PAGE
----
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Price Controls on Medicare and Medicaid - Coming to a Health Plan near you?

Both Medicare and Medicaid determine the fees paid to medical providers using a panel of experts. These bureaucrats have a table of values, sometimes called a Diagnosis Related Group, or DRG, and they pay doctors and hospitals based on a formula determined by experts so as to compensate fairly for the value delivered. Or at least that's the plan.

But over the years, the reimbursements have not kept up with what the market, such as it is, for services. Each year or two Congress passes a "Doc Fix", to restore payments closer to market rates. If they did not do that, doctors would stop taking Medicare or Medicaid patients. In fact, they already have in many areas. That's what happens when you impose government sanctioned price controls: the supply goes down as the price paid decreases, assuming demand is rising, which it is.

Now we find that the government is not taking those personal decisions by physicians lying down. No, our HHS team has decided to send out spies to see who is being naughty and who's nice. As the NY Times reports:

Alarmed by a shortage of primary care doctors, Obama administration officials are recruiting a team of "mystery shoppers" to pose as patients, call doctors' offices and request appointments to see how difficult it is for people to get care when they need it. The administration says the survey will address a "critical public policy problem": the increasing shortage of primary care doctors, including specialists in internal medicine and family practice. It will also try to discover whether doctors are accepting patients with private insurance while turning away those in government health programs that pay lower reimbursement rates.
If you distort the market, you will get non-market effects. As Tevy Troy notes in the Corner yesterday:
Anyone wondering why HHS might engage in a spy operation to determine if doctors are denying appointments to Medicare and Medicaid recipients should read this fascinating article in the Summer National Affairs by Avik Roy called "Saving Medicare from Itself." Roy includes a table showing physicians who accept no new patients, by form of insurance. According to the chart, doctors are less likely to take new Medicare patients than privately insured patients, and even less likely to take new Medicaid patients than Medicare ones. He also shows that things are likely to get worse for Medicare patients, as "thanks to last year's health-care law, Medicare payment rates are set to fall below those of Medicaid in the latter part of this decade, according to Medicare's chief actuary, Richard Foster." For this reason, as well as a host of others, HHS is right to be worried about doctor acceptance of Medicare patients. As I noted yesterday, though, a spy program is not the answer. We need significant reforms to Medicare in order to ensure that seniors can get the medical care they need. As Roy argues regarding Medicare, "Unless the program is reformed to rely less on such price controls, Medicare patients will find it increasingly difficult to get care."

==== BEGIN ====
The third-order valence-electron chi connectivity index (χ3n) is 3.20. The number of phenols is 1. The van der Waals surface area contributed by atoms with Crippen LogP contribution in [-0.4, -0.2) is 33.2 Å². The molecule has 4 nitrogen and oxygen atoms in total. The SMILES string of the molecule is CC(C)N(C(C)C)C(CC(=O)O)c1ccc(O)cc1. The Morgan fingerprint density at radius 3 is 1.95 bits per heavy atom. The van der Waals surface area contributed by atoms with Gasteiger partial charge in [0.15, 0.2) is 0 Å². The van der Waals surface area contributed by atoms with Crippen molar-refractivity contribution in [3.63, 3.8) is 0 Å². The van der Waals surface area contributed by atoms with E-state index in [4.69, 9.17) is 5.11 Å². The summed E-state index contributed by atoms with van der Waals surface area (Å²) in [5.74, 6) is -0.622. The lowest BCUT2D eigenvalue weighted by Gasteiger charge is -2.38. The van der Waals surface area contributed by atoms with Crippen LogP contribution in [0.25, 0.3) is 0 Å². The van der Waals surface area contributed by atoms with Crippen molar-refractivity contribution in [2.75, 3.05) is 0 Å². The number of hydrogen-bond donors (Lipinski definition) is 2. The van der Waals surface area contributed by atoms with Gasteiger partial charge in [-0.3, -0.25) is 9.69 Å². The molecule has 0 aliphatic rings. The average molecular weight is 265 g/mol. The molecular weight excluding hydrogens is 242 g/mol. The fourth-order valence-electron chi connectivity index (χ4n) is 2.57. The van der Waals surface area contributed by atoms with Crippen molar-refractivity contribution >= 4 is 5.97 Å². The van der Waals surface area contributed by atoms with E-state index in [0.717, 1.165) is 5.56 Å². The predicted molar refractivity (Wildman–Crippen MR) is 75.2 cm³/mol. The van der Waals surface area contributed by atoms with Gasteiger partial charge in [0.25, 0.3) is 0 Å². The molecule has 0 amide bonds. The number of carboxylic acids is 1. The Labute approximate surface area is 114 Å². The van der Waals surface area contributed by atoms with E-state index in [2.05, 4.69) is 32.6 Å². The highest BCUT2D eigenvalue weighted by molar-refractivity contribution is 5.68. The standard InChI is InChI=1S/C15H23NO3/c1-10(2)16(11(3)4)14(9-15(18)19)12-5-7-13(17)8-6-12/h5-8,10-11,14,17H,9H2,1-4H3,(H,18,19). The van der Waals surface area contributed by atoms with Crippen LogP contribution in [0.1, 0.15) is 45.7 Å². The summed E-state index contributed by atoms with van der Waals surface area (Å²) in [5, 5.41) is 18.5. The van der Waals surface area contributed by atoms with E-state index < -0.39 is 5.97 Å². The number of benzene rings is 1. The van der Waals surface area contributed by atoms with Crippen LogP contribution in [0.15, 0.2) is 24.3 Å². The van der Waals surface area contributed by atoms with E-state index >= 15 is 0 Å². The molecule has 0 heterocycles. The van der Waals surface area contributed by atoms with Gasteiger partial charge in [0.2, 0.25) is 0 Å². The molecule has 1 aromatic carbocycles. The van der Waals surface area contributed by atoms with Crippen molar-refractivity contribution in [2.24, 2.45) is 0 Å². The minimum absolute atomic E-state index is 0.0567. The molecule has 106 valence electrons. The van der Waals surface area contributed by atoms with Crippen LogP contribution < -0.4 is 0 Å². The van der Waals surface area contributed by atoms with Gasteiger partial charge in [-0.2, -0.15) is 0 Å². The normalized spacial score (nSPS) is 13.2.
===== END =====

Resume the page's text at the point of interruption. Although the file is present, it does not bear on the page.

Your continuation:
Here's the chart of physicians no longer taking new patients:

Roy, Physicians, Summer 2011 (very small)

And these are the fools we wish to entrust with our entire medical system. What could go wrong. After all, the experts designed it.

Update:

Oops. Surprise, HHS has cancelled the program. I guess when your allies at the NY Times think you might have over reached, it is time to rethink your methods.

Repeat to yourself: Price controls lead to rationing. What can't go on forever, won't.

While markets sometimes fail some people, I always recommend that we use *more* markets to allocate resources. Governments always fail, so always use *less* government.


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Comments (18)

Doctors don't want to take ... (Below threshold)
jim m:

Doctors don't want to take Medicare/Medicaid patients? Shocker. Why wouldn't you wnat to take patients where you get reimbursed at under 50% of your charges?

Maybe if the government wants these patients to get treated better they could start reimbursing at a competative rate. Oh, that's right, the government is cutting the cost of health care by paying less for it than it is worth. How's that working out? Not so well it seems.

Barry is learning a hard lesson. When you don't pay for something people stop wanting to sell it. You can't force doctors to treat patients at a rate where they lose money. They will just stop practicing. Doctors can find jobs in the R&D industry and elsewhere. What we will be left with is the only doctors who will see patients are the ones that are so poor they cannot find work elsewhere.

Any rational person reading... (Below threshold)
iwogisdead:

Any rational person reading this information will understand that the inevitable result of Obamacare is price control. No need to analyze, because we have the empirical results coming from Medicare/Medicaid.

The inevitable result of price control will be that qualified, experienced doctors will leave the profession, and (worse yet), the best and the brightest will no longer be interested in going through what is needed to become doctors.

That's how it is now: only the very best and brightest get to go to medical school. And only the best and brightest of those get through it and become doctors. It's very competitive. Those days will soon be gone.

The inevitable result will be that stupider people will then be allowed to become doctors and/or they will have to undergo far less rigorous training.

The inevitable result will be that, when you are about to be put under for your bypass operation (assuming you survive long enough to get the top of the list to get one), you will be looking up at a surgeon and an anesthesiologist who are barely able to qualify to serve you burgers at McDonalds.

Good luck!! See you on the other side!!!

Thanks, Obama!!!!